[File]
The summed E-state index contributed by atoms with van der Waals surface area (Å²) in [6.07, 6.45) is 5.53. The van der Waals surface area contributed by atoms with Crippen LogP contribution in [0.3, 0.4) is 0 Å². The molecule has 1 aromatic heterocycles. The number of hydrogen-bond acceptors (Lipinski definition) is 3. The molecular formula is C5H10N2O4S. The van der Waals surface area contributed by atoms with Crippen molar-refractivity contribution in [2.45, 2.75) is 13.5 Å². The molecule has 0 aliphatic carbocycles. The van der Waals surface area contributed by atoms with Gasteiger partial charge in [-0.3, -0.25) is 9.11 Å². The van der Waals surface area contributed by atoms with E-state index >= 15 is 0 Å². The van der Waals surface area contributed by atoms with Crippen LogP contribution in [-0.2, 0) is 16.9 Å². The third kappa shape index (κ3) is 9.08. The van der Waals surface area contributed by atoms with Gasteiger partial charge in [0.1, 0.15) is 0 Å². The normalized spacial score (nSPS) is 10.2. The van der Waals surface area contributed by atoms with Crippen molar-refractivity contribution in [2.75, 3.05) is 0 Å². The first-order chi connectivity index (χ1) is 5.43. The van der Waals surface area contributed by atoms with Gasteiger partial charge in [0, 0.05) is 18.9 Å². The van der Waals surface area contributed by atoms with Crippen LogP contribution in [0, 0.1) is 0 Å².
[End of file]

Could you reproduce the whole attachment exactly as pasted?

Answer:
The summed E-state index contributed by atoms with van der Waals surface area (Å²) in [6.07, 6.45) is 5.53. The van der Waals surface area contributed by atoms with Crippen LogP contribution in [0.3, 0.4) is 0 Å². The molecule has 1 aromatic heterocycles. The number of hydrogen-bond acceptors (Lipinski definition) is 3. The molecular formula is C5H10N2O4S. The van der Waals surface area contributed by atoms with Crippen molar-refractivity contribution in [2.45, 2.75) is 13.5 Å². The molecule has 0 aliphatic carbocycles. The van der Waals surface area contributed by atoms with Gasteiger partial charge in [-0.3, -0.25) is 9.11 Å². The van der Waals surface area contributed by atoms with E-state index >= 15 is 0 Å². The van der Waals surface area contributed by atoms with Crippen LogP contribution in [-0.2, 0) is 16.9 Å². The third kappa shape index (κ3) is 9.08. The van der Waals surface area contributed by atoms with Gasteiger partial charge in [0.1, 0.15) is 0 Å². The normalized spacial score (nSPS) is 10.2. The van der Waals surface area contributed by atoms with Crippen molar-refractivity contribution in [2.75, 3.05) is 0 Å². The first-order chi connectivity index (χ1) is 5.43. The van der Waals surface area contributed by atoms with Gasteiger partial charge in [0, 0.05) is 18.9 Å². The van der Waals surface area contributed by atoms with Crippen LogP contribution in [0, 0.1) is 0 Å².